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Ronald McDonald House Isn’t Just 11/6/17  11/28/17 4:18:14 PM Printer Friendly VersionPrinter Friendly Version

Administrators join little clients in turning that first spade of dirt for the expansion.

Ronald McDonald House
Isn’t Just Clowning Around

By Julien R. Fielding
The Daily Record

The Ronald McDonald House at 620 S. 38th Street is growing by 100 percent.
In September, it broke ground on an expansion that will add 20,000 square feet to its already 18,000-square-foot facility and will help them serve 20 more families.
“This is the largest build in the history of the Ronald McDonald House in Omaha,” said Lindsey Rai Reasner, executive director. “We are at full capacity, and have families on a waiting list. Last year, we turned away 800 families, and no one wants that on their shoulders.”
Knowing that they needed more space, Reasner, in 2015, began researching how to expand their facility. “I had never done anything like this before,” she said. “My background isn’t in non-profits, but I’m so committed to providing the much needed services these families require that wild horses couldn’t pull me away.”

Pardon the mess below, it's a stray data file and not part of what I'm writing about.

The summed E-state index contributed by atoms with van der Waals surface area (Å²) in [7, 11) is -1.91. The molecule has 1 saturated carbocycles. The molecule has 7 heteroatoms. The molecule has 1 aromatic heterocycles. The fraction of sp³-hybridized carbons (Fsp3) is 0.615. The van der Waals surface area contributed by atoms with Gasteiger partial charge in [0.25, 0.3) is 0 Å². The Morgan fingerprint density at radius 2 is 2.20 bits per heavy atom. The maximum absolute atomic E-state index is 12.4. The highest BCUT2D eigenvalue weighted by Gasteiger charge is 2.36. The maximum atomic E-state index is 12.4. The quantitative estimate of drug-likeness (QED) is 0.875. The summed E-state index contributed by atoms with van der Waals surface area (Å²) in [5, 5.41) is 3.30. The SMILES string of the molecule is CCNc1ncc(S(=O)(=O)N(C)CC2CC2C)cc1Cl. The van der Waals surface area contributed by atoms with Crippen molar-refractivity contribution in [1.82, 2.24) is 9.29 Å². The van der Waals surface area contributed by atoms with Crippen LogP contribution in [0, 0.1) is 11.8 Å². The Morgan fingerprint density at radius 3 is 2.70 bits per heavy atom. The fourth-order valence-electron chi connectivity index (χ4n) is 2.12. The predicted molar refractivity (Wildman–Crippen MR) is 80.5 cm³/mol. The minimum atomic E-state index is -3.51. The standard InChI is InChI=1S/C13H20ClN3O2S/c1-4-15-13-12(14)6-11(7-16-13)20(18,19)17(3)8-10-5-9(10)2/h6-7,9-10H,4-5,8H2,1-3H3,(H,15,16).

During the process, she connected with several professional partners. “I called every expert I knew for guidance,” she said.
Because of construction, Reasner needed to find someplace for the families to live during the summer months; that’s where the University of Nebraska at Omaha came in. They will open their dorms to families between May and August. “We were fortunate that we have a lot of people in Omaha working as a team,” she said. “Every part of this project is collaborative.”
Ronco Construction Company is doing the work, which is estimated to take 18 months. For the project to move forward, they had to raise 80 percent of the projected $10.3 million. They still have about $500,000 left to raise.  
When finished, the facility will offer 40 families a place to stay while their children are receiving medical treatment.